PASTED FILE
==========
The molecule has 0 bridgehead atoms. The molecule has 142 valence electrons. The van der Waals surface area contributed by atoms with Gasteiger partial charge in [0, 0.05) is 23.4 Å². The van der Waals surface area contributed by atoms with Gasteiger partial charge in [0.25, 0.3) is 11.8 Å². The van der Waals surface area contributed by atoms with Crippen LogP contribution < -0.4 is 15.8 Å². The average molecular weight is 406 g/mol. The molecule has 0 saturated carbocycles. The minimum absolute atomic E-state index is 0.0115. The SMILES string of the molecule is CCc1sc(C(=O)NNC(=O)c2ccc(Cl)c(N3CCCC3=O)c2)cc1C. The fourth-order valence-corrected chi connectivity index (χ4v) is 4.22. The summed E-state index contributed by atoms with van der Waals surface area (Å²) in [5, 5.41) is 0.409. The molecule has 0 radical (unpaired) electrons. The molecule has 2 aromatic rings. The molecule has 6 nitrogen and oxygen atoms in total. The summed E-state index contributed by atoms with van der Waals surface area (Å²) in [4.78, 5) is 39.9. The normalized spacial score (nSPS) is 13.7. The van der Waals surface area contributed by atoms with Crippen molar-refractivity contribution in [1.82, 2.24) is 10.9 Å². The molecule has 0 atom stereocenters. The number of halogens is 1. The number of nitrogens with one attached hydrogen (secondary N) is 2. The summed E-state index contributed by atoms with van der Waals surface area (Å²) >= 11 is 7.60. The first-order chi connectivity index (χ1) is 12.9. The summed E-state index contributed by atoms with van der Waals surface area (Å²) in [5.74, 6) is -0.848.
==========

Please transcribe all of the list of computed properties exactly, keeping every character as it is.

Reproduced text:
The molecule has 0 bridgehead atoms. The molecule has 142 valence electrons. The van der Waals surface area contributed by atoms with Gasteiger partial charge in [0, 0.05) is 23.4 Å². The van der Waals surface area contributed by atoms with Gasteiger partial charge in [0.25, 0.3) is 11.8 Å². The van der Waals surface area contributed by atoms with Crippen LogP contribution < -0.4 is 15.8 Å². The average molecular weight is 406 g/mol. The molecule has 0 saturated carbocycles. The minimum absolute atomic E-state index is 0.0115. The SMILES string of the molecule is CCc1sc(C(=O)NNC(=O)c2ccc(Cl)c(N3CCCC3=O)c2)cc1C. The fourth-order valence-corrected chi connectivity index (χ4v) is 4.22. The summed E-state index contributed by atoms with van der Waals surface area (Å²) in [5, 5.41) is 0.409. The molecule has 0 radical (unpaired) electrons. The molecule has 2 aromatic rings. The molecule has 6 nitrogen and oxygen atoms in total. The summed E-state index contributed by atoms with van der Waals surface area (Å²) in [4.78, 5) is 39.9. The normalized spacial score (nSPS) is 13.7. The van der Waals surface area contributed by atoms with Crippen molar-refractivity contribution in [1.82, 2.24) is 10.9 Å². The molecule has 0 atom stereocenters. The number of halogens is 1. The number of nitrogens with one attached hydrogen (secondary N) is 2. The summed E-state index contributed by atoms with van der Waals surface area (Å²) >= 11 is 7.60. The first-order chi connectivity index (χ1) is 12.9. The summed E-state index contributed by atoms with van der Waals surface area (Å²) in [5.74, 6) is -0.848.